Under this legal theory, Congress “may displace state law through express preemption provisions.”[7] Noting that Part D incorporated the Part C preemption rules and that 2003 amendments to the statute had intended to expand the scope of preemption, the Court concluded that “any state law or regulation falling within the specified categories and ‘inconsistent’ with a standard established under the Act remains preempted.”[8]

Applying this norm, the Court determined first that state consumer protection laws were inconsistent with the standards established in the Act.  Allowing the lawsuit to proceed could result in a plan’s materials, that had been determined by CMS not to be misleading, to be found misleading under state law: “That is precisely the situation that … the Act’s preemption provision … contemplated and sought to avoid.”[9]

With respect to the fraud claims, the Court meandered through an extensive analysis of whether the Medicare preemption provision was applicable only to state statutory provisions or whether it could also apply to common law theories of liability.  After determining that some common law claims fell within the ambit of the preemption rule, the Court finally concluded that the fraud claims in this case were among those so affected – again for the reason that to hold otherwise might lead to a court reaching a conclusion that differed from CMS’ analysis of what constituted misleading information.[10]

Conclusion

Although the Court was careful not to suggest that all claims against Part D plans were necessarily preempted by the Part C/Part D preemption language, the reality is probably otherwise.  The Court obviously believed that the harm to the Uhms – a two-month delay in obtaining their prescription drugs through a PDP – simply did not warrant a nationwide class action for damages against the plan.  Resolution of these kinds of problems, the Court indicated, should be effected through the administrative process created by Congress, rather than by weighing down the court system with unnecessary litigation.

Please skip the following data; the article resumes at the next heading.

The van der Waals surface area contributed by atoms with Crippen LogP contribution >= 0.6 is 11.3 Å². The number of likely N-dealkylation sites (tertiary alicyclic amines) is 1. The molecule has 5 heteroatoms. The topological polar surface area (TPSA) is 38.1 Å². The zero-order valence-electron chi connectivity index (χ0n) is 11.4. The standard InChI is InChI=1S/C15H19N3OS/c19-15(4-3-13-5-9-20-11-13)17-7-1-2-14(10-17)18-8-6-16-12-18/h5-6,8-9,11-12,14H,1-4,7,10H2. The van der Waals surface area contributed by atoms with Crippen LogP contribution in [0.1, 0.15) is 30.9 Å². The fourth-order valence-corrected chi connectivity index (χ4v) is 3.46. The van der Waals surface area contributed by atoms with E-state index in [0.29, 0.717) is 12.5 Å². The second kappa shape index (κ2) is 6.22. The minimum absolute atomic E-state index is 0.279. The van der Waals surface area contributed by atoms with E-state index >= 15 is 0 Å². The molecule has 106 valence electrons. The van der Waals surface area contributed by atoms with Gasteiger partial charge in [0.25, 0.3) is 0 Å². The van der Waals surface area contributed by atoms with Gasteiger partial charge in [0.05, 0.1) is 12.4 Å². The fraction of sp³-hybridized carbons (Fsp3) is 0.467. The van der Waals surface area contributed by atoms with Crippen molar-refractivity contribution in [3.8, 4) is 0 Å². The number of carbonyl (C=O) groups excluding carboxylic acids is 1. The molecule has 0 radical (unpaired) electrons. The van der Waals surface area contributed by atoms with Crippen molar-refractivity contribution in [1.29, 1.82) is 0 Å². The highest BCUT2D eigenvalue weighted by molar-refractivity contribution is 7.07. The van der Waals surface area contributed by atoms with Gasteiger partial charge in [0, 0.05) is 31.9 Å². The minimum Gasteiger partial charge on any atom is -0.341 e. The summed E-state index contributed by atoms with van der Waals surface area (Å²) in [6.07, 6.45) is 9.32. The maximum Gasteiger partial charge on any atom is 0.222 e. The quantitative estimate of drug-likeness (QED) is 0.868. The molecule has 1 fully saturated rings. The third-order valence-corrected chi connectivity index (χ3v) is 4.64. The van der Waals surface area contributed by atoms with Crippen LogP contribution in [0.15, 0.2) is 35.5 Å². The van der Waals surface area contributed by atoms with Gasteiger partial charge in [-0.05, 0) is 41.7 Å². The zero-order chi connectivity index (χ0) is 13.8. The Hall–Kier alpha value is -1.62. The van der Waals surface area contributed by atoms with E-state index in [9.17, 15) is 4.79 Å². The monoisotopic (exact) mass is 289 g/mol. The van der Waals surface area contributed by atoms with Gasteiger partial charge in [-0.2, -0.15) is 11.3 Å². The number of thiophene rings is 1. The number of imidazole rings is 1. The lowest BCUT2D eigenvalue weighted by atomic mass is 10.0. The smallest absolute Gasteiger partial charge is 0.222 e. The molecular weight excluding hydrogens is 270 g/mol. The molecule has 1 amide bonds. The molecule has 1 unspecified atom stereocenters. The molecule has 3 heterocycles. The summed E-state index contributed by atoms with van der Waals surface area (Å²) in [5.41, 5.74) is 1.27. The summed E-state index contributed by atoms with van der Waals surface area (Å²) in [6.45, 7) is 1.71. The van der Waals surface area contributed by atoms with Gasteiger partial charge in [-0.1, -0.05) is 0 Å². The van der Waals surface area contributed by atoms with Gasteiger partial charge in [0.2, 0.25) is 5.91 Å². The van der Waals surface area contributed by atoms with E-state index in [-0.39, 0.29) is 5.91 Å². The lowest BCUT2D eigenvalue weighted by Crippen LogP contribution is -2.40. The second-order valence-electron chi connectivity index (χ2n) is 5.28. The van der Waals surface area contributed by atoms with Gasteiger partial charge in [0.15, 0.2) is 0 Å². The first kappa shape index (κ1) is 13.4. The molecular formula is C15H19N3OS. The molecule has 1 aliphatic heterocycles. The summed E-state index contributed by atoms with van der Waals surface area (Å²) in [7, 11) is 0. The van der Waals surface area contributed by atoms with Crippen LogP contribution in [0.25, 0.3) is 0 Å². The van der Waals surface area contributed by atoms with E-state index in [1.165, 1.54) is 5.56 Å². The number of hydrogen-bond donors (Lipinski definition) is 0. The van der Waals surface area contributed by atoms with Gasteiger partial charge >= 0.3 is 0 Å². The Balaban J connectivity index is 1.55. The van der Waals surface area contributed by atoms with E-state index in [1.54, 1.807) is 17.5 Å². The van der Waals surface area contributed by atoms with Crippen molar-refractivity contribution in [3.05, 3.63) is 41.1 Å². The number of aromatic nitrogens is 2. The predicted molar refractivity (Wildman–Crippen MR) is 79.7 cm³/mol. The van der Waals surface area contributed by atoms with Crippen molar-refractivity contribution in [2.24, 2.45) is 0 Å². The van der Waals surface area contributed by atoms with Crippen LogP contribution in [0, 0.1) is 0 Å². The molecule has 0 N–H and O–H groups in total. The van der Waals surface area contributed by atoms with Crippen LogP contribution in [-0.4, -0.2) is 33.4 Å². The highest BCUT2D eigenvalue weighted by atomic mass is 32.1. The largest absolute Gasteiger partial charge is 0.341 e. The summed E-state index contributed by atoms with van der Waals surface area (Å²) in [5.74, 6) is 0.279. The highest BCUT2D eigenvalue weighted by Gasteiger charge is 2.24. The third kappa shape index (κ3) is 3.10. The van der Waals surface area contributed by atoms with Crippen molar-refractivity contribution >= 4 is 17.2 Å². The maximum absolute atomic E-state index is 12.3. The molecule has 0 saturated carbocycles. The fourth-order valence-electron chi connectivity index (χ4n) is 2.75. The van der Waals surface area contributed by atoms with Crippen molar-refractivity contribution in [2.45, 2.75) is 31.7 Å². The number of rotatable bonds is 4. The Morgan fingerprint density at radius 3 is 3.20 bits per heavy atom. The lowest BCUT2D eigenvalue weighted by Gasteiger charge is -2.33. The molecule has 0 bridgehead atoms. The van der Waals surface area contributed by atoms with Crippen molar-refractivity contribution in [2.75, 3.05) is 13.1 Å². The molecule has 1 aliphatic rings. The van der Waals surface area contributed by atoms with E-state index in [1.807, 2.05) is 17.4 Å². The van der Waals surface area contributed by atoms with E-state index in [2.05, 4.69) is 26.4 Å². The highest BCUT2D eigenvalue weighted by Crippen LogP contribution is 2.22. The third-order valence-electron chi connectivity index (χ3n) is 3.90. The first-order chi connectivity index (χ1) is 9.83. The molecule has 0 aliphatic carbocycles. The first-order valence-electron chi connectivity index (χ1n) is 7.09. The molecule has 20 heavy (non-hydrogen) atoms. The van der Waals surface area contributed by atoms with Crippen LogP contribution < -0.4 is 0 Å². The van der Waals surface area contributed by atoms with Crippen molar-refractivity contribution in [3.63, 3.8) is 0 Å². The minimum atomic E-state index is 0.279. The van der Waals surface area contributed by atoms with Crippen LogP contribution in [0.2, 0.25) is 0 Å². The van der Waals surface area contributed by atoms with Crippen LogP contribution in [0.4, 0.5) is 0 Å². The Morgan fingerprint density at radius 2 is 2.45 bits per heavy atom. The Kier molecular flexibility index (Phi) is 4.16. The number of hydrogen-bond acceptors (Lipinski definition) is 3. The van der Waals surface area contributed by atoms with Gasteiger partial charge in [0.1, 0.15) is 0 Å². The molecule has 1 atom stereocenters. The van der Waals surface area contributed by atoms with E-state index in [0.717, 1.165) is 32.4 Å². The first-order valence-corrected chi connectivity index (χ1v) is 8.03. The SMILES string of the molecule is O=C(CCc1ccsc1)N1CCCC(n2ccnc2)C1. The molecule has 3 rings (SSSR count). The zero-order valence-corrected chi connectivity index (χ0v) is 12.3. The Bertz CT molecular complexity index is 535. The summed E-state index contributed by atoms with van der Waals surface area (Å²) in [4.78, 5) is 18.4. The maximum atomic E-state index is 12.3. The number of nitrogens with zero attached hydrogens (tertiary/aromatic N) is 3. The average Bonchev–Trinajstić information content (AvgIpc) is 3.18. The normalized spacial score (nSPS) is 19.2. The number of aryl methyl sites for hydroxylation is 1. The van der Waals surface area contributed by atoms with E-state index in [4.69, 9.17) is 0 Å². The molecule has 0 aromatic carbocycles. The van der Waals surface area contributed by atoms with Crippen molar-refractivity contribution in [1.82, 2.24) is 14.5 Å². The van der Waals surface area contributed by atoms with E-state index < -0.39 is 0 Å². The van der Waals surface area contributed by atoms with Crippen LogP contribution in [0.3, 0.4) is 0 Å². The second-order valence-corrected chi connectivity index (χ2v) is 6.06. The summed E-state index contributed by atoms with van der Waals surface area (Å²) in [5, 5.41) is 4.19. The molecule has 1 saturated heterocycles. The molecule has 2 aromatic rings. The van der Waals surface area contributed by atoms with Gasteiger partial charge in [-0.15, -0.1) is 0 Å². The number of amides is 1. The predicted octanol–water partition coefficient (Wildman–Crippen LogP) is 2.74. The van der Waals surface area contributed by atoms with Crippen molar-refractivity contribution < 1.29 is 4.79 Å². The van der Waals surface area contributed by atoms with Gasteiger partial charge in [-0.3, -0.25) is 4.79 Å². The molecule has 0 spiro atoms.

Although the majority opinion itself did not expressly criticize the plaintiffs or their attorneys for turning Humana’s actions and inactions into a major damages case, one of the panel members, a respected judge who has been on the Court for over 30 years, appended a short but pointed and unusual concurring opinion in which she blasted the plaintiffs’ attorneys for bringing a lawsuit to remedy the plan’s mistake:

What have Uhms’ counsel accomplished for the Uhms, for justice, or for the law? …. A bit of common sense and attention to the available administrative remedies should have been applied.  Instead we have an opinion with endless pages of legal analysis, months of study and delay, and a determination that no benefit can be awarded to the Uhms.  Counsel particularly should take heed.[11]


[1] Uhm v. Humana, Inc., — F.3d —, 2010 WL 3385546 (9th Cir. 2010).  As of the date of this article’s publication (Sept. 30, 2010), the decision has not been published in the official Federal Reporter Third system but is available online from Westlaw at the above citation.
[2] A decision by the Ninth Circuit binds lower federal courts in Alaska, Arizona, California, Guam, Hawaii, Idaho, Montana, Nevada, the Northern Mariana Islands, Oregon, and Washington.
[3] See Uhm, 2010 WL 3385546 at *18 n. 2.  It is unusual for an appellate court to grant a petition for rehearing and then issue a second opinion with the same result.  One presumes that the CMS amicus brief was highly persuasive and guided the Court’s reasoning.
[4] Id. at *5.
[5] Id. at *6-*7.  Furthermore, in a careful parsing of technical statutory language, the Court rejected the Uhms’ additional contention that the exhaustion requirements should not apply to them because they were never enrolled in a PDP.  The Court concluded that, by filing an enrollment form with Humana, “the Uhms are properly classified as ‘enrollees’ for purposes of the Act, and therefore their contract and unjust enrichment claims are subject to its exhaustion provisions.”  Id. at *9 (footnote omitted).
[6] Because of the potential importance of preemption in this context, the Center for Medicare Advocacy, Inc. joined in an amicus brief that was submitted to the Ninth Circuit in support of the beneficiaries’ position after the Court agreed to rehear the case.
[7] Id. at *9.
[8] Id. at *10 (footnote omitted).
[9] Id. at *12.
[10] Id. at *15-*16.
[11] Id. at *17-*18 (B. Fletcher, J., concurring).  Apparently undeterred by this broadside, the Uhms’ attorneys have since filed a new petition for rehearing, in which they ask that the entire Ninth Circuit rehear the appeal.